The Minister of Trade Sosten Gwengwe has observed continued informal exports of legumes, as Afri-Oils Limited chief executive officer Tim de Borde noted that there is little control on how legumes are traded; hence, there is little formal market.
It is no surprise that Malawi is exporting legumes mostly on informal basis, as over the years, legume farmers have bemoaned the lack of a stable market, or worse, cheap price offers to their crops. Earlier this year, the Legumes Development Trust (LDT) said that the Covid-19 travel restrictions have affected export markets, therefore markets of the commodity are lacking.
LDT manager Sangwani Makoko said the situation is worse, considering that Admarc is incapable of buying legumes from farmers. Last year, the LDT called for more investments in the legume sector to improve livelihoods of smallholder farmers. The call followed after the 2019/2020 National Budget allocated K1.8 billion for improved legume production. “The legume industry is in its infant stage, as much as we appreciate the initiative and recognition by the government, we say K1.8 billion is not enough.” said LDT chairperson responsible for value chain and markets, Vincent Mpaluko.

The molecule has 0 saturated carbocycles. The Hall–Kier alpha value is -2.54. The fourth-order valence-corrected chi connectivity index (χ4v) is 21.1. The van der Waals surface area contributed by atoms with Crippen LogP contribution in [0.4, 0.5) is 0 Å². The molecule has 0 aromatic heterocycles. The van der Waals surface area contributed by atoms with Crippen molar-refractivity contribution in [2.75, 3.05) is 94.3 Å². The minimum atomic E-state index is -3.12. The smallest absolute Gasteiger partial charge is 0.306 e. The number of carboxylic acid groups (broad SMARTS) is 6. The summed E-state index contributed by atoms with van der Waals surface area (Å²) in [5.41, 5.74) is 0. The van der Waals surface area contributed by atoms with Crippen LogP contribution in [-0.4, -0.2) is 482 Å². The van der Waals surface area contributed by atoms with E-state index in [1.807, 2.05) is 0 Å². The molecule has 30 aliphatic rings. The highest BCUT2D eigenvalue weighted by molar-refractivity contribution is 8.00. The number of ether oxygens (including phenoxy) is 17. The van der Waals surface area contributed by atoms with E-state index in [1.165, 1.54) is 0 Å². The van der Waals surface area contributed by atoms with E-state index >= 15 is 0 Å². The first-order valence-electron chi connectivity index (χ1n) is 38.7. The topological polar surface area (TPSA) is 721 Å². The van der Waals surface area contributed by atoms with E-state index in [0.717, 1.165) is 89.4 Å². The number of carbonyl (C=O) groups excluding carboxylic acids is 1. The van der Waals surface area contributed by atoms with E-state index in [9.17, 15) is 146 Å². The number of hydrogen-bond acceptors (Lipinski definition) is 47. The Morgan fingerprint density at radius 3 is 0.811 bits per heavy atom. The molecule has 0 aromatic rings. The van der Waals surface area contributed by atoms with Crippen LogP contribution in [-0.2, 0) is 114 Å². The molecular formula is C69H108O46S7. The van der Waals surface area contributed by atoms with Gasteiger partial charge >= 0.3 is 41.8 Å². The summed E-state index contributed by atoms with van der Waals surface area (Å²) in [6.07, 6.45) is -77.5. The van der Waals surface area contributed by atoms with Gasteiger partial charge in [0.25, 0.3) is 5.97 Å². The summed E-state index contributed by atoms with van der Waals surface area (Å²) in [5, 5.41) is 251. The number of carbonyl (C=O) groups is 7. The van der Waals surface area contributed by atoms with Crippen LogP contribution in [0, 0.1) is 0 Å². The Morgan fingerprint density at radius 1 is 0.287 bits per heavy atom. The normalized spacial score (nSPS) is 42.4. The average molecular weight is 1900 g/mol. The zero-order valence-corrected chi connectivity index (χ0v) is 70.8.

Adding to the already happening chaos is the pandemic that has restricted exports. However the commodity was not performing prior to the pandemic; Figures from the International Trade Centre (ITC) show that legumes export have been declining since 2015, as by then, $58.5 million was profited in legume exports which has gradually lowered over the years, to $15.8 million in 2018.